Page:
Is "Alternative Cigarette" the Solution?

Last update: 04/12/2018

By Sakini Mohd Said

MANILA (Bernama) -- The government’s stricter anti-smoking policies that will be enforced next year may have brought a collective sigh of relief from the victims of second hand smoke.

Smokers, however, have cried foul and called the move “unfair”.

It has been proven through countless scientific research, government data and irrefutable evidence from health organisations and agencies worldwide that smoking has far-reaching consequences. Despite that, there are still those who adamantly fight for the “rights of the smokers”.


There are also groups looking for alternatives that allow smokers to get their nicotine fix through tobacco harm reduction measures, such as by reducing or eliminating the use of combustible tobacco.

This is done by switching to alternative products such as vaping, electronic cigarettes (e-cigarettes) and smokeless tobacco products such as the Swedish Snus. 

“The ‘quit or die’ approach in Indonesia does not work for some smokers. Therefore, it is time to consider the 'quit or try’ approach, which is to try alternative nicotine products.

“These products provide a satisfying and less harmful option for smokers to get their nicotine fix without tar,” said Dr Drg. Amaliya, co-founder of the Indonesian Public Health Observer Foundation.

She was speaking at the Asia Harm Reduction Forum (AHRF) that took place recently in Manila, Philippine.

The forum that was held for the second time was jointly organised by the foundation and the Harm Reduction Alliance of the Philippines. It was attended by 200 participants.

The forum discussed issues of tobacco harm reduction and aims to educate society on harm reduction through better alternative products, in addition to advocating practical solutions that can improve public health.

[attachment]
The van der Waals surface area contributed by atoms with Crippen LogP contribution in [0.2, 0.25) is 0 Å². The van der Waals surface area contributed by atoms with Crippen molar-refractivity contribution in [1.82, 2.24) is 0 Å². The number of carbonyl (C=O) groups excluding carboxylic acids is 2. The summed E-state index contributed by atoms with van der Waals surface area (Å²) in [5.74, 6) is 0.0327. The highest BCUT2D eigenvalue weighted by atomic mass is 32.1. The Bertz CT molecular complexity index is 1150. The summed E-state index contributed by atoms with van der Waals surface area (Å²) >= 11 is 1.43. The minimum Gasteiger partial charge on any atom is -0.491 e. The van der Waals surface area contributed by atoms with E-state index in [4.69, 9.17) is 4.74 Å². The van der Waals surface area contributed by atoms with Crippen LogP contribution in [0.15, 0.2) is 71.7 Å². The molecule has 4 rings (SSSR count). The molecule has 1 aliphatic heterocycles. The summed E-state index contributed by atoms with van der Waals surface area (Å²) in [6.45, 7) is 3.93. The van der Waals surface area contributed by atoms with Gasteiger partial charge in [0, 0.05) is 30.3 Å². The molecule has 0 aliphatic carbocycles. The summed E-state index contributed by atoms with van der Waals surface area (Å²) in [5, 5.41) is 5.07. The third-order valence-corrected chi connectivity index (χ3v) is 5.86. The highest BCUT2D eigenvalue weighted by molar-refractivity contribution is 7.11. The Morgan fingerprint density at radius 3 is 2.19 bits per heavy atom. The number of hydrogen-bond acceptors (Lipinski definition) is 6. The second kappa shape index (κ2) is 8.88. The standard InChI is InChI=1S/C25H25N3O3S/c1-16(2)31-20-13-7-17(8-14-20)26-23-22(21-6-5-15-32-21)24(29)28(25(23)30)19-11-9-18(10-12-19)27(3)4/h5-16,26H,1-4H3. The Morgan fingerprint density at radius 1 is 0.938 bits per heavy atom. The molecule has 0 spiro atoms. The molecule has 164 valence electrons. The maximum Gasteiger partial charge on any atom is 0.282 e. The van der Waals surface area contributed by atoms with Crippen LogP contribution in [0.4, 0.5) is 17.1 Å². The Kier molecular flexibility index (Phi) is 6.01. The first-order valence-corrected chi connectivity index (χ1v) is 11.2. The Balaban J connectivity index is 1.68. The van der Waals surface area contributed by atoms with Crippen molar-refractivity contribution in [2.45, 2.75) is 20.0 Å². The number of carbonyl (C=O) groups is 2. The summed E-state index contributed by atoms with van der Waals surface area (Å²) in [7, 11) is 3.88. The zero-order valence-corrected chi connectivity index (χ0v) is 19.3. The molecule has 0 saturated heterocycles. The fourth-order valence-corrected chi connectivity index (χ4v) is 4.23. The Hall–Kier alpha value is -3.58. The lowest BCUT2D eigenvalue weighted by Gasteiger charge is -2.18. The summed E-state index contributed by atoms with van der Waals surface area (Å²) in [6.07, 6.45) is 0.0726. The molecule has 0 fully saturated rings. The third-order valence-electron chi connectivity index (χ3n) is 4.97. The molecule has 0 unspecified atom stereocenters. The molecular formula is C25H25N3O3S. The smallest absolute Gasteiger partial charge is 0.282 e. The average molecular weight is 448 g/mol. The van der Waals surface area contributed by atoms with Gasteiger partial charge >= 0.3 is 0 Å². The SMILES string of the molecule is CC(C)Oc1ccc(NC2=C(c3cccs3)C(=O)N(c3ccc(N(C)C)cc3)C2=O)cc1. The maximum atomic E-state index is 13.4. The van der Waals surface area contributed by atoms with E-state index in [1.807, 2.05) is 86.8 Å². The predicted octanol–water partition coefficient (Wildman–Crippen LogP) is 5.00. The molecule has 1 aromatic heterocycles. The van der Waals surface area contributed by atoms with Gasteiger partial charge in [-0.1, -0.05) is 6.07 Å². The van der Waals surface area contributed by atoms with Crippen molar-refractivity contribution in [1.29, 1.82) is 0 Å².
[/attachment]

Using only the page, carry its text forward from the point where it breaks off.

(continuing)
The forum wants legislators and the public alike to accept harm reduction as one of the strategies by legislators and the public alike.


Dr Drg. Amaliya when delivering her opening remark at AHRF said that people smoke for nicotine, but die from the tar. Tar is created by the combustion of tobacco in cigarettes while nicotine, although less harmful, causes the addiction.

The experts attending the forum agreed that smoking-related diseases such as lung-cancer, cardiovascular disease and emphysema are caused primarily by inhaling the harmful compounds formed when tobacco is burned. 

They therefore concluded that it was these compounds that should be removed from the alternative nicotine fixes.

However, many Asian countries remain sceptical about tobacco harm reduction. Countries like Singapore and Thiland ban e-cigarettes while some states in India are considering the ban. 

“We need to actively inform policymakers about tobacco harm reduction and the potential benefit of alternative nicotine products to public health,” she said.

Former Biomedical Sciences Expert, University of Malaya, Professor Tikki Pangestu in his presentation ‘Evidence-informed Public Health Policies for Harm Reduction’ said e-cigarettes have evolved into more advance, effective and safer products based on three major reports.

The reports, he claimed, were produced by highly respected and credible organisations that were not linked with the tobacco industry.